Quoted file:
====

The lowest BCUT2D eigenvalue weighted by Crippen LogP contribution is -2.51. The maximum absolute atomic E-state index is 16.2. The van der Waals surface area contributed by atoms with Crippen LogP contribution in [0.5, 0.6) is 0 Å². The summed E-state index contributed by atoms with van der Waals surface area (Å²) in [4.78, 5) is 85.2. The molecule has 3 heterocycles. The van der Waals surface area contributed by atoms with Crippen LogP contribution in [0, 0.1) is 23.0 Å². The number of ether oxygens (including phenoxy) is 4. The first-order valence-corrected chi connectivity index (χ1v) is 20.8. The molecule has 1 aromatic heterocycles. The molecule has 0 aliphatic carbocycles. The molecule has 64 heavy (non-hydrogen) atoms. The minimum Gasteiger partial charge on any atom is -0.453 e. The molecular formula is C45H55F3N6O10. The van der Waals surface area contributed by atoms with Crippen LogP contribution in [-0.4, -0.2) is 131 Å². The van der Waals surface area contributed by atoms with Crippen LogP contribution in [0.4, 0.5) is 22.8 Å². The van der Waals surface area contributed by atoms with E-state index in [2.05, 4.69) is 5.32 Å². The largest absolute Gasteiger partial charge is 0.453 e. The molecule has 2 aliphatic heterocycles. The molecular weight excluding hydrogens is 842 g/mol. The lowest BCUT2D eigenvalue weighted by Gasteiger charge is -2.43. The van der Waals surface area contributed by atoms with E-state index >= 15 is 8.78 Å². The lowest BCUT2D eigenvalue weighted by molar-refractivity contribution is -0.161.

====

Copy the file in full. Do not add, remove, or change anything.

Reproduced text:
The lowest BCUT2D eigenvalue weighted by Crippen LogP contribution is -2.51. The maximum absolute atomic E-state index is 16.2. The van der Waals surface area contributed by atoms with Crippen LogP contribution in [0.5, 0.6) is 0 Å². The summed E-state index contributed by atoms with van der Waals surface area (Å²) in [4.78, 5) is 85.2. The molecule has 3 heterocycles. The van der Waals surface area contributed by atoms with Crippen LogP contribution in [0, 0.1) is 23.0 Å². The number of ether oxygens (including phenoxy) is 4. The first-order valence-corrected chi connectivity index (χ1v) is 20.8. The molecule has 1 aromatic heterocycles. The molecule has 0 aliphatic carbocycles. The molecule has 64 heavy (non-hydrogen) atoms. The minimum Gasteiger partial charge on any atom is -0.453 e. The molecular formula is C45H55F3N6O10. The van der Waals surface area contributed by atoms with Crippen LogP contribution in [-0.4, -0.2) is 131 Å². The van der Waals surface area contributed by atoms with Crippen LogP contribution in [0.4, 0.5) is 22.8 Å². The van der Waals surface area contributed by atoms with E-state index in [2.05, 4.69) is 5.32 Å². The largest absolute Gasteiger partial charge is 0.453 e. The molecule has 2 aliphatic heterocycles. The molecular weight excluding hydrogens is 842 g/mol. The lowest BCUT2D eigenvalue weighted by Gasteiger charge is -2.43. The van der Waals surface area contributed by atoms with E-state index >= 15 is 8.78 Å². The lowest BCUT2D eigenvalue weighted by molar-refractivity contribution is -0.161.